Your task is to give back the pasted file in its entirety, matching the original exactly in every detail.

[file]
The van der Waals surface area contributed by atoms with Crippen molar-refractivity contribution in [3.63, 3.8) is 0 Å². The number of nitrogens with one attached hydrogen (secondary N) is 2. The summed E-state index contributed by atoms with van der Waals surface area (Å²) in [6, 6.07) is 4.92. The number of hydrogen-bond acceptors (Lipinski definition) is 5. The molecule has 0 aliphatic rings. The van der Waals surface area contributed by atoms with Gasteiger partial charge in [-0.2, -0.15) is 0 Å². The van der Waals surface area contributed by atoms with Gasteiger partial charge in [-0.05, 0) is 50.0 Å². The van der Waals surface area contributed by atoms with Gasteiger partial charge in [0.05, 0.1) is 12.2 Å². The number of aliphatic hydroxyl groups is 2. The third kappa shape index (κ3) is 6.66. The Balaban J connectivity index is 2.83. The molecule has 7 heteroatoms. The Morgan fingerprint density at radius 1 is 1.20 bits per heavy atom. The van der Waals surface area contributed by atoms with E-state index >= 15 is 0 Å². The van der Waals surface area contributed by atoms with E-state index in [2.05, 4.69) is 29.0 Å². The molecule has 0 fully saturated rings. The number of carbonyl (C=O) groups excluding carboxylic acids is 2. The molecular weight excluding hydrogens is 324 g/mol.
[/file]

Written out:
The van der Waals surface area contributed by atoms with Crippen molar-refractivity contribution in [3.63, 3.8) is 0 Å². The number of nitrogens with one attached hydrogen (secondary N) is 2. The summed E-state index contributed by atoms with van der Waals surface area (Å²) in [6, 6.07) is 4.92. The number of hydrogen-bond acceptors (Lipinski definition) is 5. The molecule has 0 aliphatic rings. The van der Waals surface area contributed by atoms with Gasteiger partial charge in [-0.2, -0.15) is 0 Å². The van der Waals surface area contributed by atoms with Gasteiger partial charge in [-0.05, 0) is 50.0 Å². The van der Waals surface area contributed by atoms with Gasteiger partial charge in [0.05, 0.1) is 12.2 Å². The number of aliphatic hydroxyl groups is 2. The third kappa shape index (κ3) is 6.66. The Balaban J connectivity index is 2.83. The molecule has 7 heteroatoms. The Morgan fingerprint density at radius 1 is 1.20 bits per heavy atom. The van der Waals surface area contributed by atoms with E-state index >= 15 is 0 Å². The van der Waals surface area contributed by atoms with E-state index in [2.05, 4.69) is 29.0 Å². The molecule has 0 fully saturated rings. The number of carbonyl (C=O) groups excluding carboxylic acids is 2. The molecular weight excluding hydrogens is 324 g/mol.